In most of the world’s low wealth political jurisdictions, opposition to creating and strengthening formal wage employment systems is generally very strong, especially among the rich and powerful of those jurisdictions. Both the rich and a majority of workers in those jurisdictions understand that their profits and jobs can be quickly eliminated in a world economy in which businesses and workers in other jurisdictions will underbid them if given the opportunity.
In the post World War II decades, the rich and powerful in the world’s affluent nations were less often actively opposed to high cost formal wage employment systems, preferring the cost of accommodation to the cost of ruthless government suppression of conflict.
This accommodative stance has been disappearing as economic globalization has dramatically increased the competition for resources and markets faced by owners and investors in wealthier jurisdictions like the U.S. In recent decades, the accommodative stances common to business communities across the affluent nations of the world have been replaced with aggressive political campaigns to substantially reduce the high costs of the formal wage employment systems. Working people in the world’s affluent nations have lost benefits, suffered wage reductions, lost union organization protections, lost funding for government agencies charged with monitoring workplace conditions and labor market practices, and become more exposed to exploitative and unsafe working conditions.
Working people have been nudged into and forced into less desirable forms of employment (including informal sector employment, family employment, self-employment in petty trades, coerced employment, and employment in illegal activities). In a reversal of trends a few decades ago, formal wage employment now accounts for a declining share of total employment.
This trend is likely to continue because global ecological and institutional conditions impose a structural ceiling on the global rate of growth. As a result, global competition will intensify and national economic policy efforts to restore high rates of economic growth will fail much more often than they succeed. Adopting accommodative relationships with working people will not reemerge as an option for even the most successful of the world’s businesses.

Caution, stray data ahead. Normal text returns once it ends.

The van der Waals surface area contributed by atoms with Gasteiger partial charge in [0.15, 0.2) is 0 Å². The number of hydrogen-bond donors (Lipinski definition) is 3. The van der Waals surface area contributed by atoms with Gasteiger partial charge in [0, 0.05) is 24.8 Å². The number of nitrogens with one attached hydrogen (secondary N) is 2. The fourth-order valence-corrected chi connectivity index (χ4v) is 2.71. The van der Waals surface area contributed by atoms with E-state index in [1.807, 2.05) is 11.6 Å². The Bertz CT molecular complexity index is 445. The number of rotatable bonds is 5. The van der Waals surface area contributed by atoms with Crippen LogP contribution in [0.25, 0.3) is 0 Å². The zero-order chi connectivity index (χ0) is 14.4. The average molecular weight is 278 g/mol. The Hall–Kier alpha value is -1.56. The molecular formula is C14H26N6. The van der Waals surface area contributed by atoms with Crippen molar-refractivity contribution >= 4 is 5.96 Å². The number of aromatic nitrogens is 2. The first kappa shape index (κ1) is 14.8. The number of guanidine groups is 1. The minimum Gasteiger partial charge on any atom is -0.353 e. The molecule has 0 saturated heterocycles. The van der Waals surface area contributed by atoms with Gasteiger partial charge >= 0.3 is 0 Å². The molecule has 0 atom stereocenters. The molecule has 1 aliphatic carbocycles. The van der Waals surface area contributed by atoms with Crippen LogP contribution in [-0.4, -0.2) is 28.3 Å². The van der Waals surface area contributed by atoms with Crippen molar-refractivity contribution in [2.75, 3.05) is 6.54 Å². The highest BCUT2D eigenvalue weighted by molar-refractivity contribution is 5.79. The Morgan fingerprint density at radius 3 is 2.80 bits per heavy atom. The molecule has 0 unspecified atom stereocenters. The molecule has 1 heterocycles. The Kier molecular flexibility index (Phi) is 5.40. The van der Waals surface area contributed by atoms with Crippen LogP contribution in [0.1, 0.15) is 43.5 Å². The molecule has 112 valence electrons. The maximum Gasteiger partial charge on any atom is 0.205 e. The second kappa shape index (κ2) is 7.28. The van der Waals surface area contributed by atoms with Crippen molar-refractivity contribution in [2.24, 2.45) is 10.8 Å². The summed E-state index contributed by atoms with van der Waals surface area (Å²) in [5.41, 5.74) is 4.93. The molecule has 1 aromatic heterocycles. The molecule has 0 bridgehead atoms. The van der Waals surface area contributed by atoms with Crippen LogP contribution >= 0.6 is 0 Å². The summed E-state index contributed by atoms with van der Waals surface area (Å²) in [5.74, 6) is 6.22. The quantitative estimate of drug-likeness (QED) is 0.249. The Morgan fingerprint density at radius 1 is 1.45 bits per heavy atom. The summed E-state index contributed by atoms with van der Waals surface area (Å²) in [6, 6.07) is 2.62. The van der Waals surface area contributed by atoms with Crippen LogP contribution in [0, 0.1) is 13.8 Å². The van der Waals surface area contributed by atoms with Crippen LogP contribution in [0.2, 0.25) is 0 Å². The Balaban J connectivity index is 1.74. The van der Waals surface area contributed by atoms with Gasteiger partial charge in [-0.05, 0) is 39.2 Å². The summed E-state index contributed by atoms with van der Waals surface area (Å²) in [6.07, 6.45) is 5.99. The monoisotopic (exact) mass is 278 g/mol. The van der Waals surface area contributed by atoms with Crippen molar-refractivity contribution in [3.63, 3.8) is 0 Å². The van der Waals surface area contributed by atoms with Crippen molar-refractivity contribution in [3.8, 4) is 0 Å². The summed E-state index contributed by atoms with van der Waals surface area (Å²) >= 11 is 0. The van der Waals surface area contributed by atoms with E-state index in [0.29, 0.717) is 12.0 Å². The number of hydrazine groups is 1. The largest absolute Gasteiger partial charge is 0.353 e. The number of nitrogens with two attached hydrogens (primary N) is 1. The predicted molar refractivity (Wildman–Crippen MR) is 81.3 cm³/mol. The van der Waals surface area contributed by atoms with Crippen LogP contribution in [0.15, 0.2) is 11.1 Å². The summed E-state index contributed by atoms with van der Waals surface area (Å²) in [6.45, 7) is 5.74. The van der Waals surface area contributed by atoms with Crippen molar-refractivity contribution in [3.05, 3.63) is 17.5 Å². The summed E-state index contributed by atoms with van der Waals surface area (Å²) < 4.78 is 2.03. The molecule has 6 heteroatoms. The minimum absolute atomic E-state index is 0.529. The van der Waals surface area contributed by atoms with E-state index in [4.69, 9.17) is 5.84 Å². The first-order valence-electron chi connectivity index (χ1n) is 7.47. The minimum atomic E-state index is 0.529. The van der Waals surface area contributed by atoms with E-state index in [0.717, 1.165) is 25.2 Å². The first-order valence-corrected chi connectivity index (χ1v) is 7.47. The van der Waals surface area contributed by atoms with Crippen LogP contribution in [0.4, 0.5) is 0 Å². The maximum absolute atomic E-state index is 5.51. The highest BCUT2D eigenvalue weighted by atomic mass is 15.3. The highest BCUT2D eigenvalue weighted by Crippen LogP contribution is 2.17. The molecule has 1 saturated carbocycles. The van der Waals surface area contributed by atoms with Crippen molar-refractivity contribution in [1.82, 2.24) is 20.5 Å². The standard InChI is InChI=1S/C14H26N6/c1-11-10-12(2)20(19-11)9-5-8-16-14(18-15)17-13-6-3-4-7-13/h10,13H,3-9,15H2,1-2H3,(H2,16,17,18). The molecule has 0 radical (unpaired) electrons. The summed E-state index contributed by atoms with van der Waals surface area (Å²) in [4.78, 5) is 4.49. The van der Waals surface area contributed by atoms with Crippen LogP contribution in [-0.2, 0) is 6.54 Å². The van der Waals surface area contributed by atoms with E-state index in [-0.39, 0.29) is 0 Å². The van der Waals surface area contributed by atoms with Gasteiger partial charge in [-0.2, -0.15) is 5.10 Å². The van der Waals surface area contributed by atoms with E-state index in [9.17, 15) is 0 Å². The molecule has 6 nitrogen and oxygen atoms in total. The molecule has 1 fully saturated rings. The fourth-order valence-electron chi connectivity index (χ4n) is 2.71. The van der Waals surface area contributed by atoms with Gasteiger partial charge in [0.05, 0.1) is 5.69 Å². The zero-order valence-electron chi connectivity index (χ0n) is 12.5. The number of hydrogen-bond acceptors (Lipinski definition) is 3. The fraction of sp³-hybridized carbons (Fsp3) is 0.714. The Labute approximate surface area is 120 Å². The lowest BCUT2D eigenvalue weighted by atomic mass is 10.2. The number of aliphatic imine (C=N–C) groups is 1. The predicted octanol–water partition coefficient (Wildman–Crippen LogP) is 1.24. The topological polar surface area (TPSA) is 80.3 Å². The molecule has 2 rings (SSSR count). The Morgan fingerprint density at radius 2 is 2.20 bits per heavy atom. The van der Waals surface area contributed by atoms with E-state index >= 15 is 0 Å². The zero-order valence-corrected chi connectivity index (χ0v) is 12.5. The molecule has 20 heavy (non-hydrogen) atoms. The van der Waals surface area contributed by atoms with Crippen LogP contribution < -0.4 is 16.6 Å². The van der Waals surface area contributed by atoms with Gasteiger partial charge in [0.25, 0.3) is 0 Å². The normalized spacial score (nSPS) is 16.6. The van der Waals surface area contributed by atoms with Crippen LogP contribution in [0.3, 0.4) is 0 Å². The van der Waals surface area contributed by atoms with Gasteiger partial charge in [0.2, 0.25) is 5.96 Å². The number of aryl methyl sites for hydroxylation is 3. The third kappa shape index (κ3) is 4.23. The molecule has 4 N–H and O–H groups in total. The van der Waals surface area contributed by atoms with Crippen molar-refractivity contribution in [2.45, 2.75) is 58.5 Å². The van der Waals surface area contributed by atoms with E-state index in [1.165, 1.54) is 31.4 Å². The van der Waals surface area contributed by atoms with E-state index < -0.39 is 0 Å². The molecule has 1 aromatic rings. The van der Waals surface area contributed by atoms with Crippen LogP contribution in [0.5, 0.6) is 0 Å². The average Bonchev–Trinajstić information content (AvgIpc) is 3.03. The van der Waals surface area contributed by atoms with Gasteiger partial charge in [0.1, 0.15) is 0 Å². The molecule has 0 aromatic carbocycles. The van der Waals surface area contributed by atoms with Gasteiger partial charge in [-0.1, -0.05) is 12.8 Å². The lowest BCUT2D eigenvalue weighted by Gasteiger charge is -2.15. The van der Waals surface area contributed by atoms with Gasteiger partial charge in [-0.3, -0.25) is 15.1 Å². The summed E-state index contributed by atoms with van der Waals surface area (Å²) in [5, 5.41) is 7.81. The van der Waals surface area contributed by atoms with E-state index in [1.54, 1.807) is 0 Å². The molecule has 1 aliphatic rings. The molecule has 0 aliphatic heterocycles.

Formal wage employment standards will continue to deteriorate because the world’s business owners and investors will put more pressure on governments to cut tax revenues and weaken labor market and workplace regulations as they fight for global market shares. Working people in various places will attempt to resist but will mostly lose these battles because they are, at heart, global political battles in which owners and investors have a massive advantage.
At the moment, the world’s working people are fragmented and disorganized, both across and within nations. Despite global business competition, the world’s owners and investors are much better organized into a global political force. They fund large transnational organizations to develop and pursue shared goals (e.g., more trade, easier money, lower costs) to a far greater extent than do the world’s working communities.
In the long run, this could change, but not unless the world’s working people find ways to politically checkmate the world’s owners and investors. That may or may not happen. What is certain is that the future of work is up for grabs.
(For a perspective on the slowdown in global economic growth see my article, Replacing the Concept of Externalities to Analyze Constraints on Global Economic Growth and Move Toward a New Economic Paradigm.)